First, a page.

Monday, March 2, 2009

Threat of the "Ninja Worm"

On any given day, this is the scene in the fields behind our pastures. The tiny dots everywhere are deer. Our farm is like a wildlife magnet. In addition to several turkeys, there is often a large herd of deer behind our house. We have counted as many as 40 turkey and 100 deer all hanging out together in the fields at one time. It is like a wildlife sanctuary!

At night, our dog runs from window to window growling. When I get up to see what is outside, I often find deer right outside our windows. I have watched them rear up onto their hind legs and have "boxing matches" right in our yard. They seem to like to play "reindeer" games when the sky is clear and the moon is full. Unfortunately our road is a deer highway as well. Several deer have been hit in front of our house this winter. While this deer situation may be a hunter's is an alpaca farmer's nightmare. Why you ask??? Because of the much feared and much dreaded "Ninja Worm."
Well, it is not actually called the "Ninja Worm" is called the Meningeal Worm or paralaphostonguylus tenius. Although, when you hear the word sounds sort of like least it did when we first heard about this internal parasite. It is also dangerous and deadly...much like a ninja. Meningeal worm is a parasite of the white-tailed deer that completes its life cycle within the deer without significant effects. However, if this parasite infests an unnatural host, like an alpaca, it moves into the spinal cord and brain and causes neurological effects that are often fatal. (Schoenian, 2007)

"The life cycle of the meningeal worm requires terrestrial snails or slugs as intermediate hosts. White-tailed deer become infested with P. tenius by eating snails or slugs that contain the infective stage of the larvae. The larvae migrate through the deer's gut and eventually move into the central nervous system where they mature into adults, produce eggs, and the life cycle begins again. However, when P. tenius-infected snails and slugs are ingested by aberrant hosts, the larvae migrate into the brain and/or spinal cord. The larvae do not mature into adults, but rather wander through the central nervous system causing inflammation and swelling which damages sensitive nervous tissue producing a variety of neurologic symptoms. Experimental evidence suggests that it takes 10 to 14 days for the parasite to reach the brain and/or spinal cord after the animal eats the infected snail or slug" (Schoenian, 2007).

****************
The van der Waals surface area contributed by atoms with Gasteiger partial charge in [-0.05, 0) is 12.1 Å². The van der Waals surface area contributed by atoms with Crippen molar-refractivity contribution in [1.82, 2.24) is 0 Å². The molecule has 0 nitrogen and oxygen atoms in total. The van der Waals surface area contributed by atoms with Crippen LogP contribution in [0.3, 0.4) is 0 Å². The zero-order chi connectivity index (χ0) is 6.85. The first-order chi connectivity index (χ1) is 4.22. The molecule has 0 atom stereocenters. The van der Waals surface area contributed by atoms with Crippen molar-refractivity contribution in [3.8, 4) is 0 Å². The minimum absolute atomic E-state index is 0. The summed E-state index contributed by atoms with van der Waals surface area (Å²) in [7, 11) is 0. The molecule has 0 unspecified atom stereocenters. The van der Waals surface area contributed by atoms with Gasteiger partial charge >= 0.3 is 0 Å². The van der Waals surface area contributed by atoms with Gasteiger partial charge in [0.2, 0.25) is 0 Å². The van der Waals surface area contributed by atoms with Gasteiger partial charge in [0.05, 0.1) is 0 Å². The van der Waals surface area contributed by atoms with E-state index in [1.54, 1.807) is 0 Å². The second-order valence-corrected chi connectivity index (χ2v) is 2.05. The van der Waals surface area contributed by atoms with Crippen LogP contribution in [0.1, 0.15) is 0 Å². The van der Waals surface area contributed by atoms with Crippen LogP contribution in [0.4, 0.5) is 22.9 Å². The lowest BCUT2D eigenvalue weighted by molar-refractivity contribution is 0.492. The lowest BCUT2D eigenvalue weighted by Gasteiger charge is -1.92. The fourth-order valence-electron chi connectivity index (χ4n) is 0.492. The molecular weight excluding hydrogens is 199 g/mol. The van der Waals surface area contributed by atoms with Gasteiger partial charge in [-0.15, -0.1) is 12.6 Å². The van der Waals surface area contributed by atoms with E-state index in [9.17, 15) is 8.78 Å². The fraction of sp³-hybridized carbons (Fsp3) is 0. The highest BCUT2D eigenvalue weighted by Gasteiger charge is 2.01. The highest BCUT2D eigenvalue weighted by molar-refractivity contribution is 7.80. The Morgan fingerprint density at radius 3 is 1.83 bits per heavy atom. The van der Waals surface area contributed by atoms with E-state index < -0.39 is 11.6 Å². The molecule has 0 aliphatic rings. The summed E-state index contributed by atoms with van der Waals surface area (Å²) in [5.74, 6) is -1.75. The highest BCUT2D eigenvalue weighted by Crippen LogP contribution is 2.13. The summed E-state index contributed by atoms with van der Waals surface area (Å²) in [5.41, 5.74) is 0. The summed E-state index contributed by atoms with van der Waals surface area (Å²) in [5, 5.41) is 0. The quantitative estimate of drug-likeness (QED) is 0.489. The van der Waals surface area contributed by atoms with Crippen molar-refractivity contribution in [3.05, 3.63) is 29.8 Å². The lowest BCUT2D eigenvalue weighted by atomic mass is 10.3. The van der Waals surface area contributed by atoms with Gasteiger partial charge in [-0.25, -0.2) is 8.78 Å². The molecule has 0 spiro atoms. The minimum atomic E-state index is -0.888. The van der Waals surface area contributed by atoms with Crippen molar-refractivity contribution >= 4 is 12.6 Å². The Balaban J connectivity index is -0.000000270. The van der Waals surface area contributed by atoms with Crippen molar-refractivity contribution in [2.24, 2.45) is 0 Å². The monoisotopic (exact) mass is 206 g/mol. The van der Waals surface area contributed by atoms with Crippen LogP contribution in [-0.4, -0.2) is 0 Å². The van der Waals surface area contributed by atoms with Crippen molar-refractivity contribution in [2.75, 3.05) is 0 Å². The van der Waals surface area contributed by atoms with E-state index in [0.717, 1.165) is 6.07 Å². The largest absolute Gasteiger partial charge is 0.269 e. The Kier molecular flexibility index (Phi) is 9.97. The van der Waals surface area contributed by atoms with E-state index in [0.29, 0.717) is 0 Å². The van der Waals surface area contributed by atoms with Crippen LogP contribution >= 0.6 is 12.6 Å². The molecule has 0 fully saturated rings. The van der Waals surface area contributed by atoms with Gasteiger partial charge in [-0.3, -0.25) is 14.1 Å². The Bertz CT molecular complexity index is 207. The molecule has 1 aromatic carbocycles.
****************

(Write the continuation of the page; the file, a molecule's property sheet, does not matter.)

Meningeal worm is very difficult to diagnose in live animals because it cannot be detected with a fecal exam (because eggs are not produced that are passed on the the feces) or a blood test. Symptoms of meningeal worm infection include:
-light limp or weakness in one or more legs
-partially or completely paralysis
-head tilt
-disinterest in or inability to eat
(Schoenian, 2007)

Treatment of meningeal worm can be costly and time consuming. In most cases, infected animals remain alert and continue to eat and drink normally until the infection has progressed too far to treat it successfully. Meningeal worm is often fatal and difficult to treat. If the alpacas do survive through treatment, they often remain partially or completely paralyzed.

Because this parasite is so dangerous and difficult to detect and there is a very high concentration of deer surrounding our farm, we try to prevent our alpacas from picking up meningeal worm. Our pastures are on high and dry ground in order to avoid wet environments where slugs and snails like to hang out. All of our alpacas also get monthly injections of Ivomec as a dewormer. Although other parasites, will build up a resistance to Ivomec, meningeal worms will not because they cannot complete their life cycle within an alpaca. We also plan to get some chickens and ducks for our farm this year, in hopes that they will not only produce eggs and meat for us, but they will eat the sneaky intermediate hosts...slugs and snails...before they can ever reach the alpacas.

Meningeal Worm: Brain Worm-Dear Worm,
paralaphostonguylus tenius, University of Maryland Cooperative Extension (2007) by Susan Schoenian.

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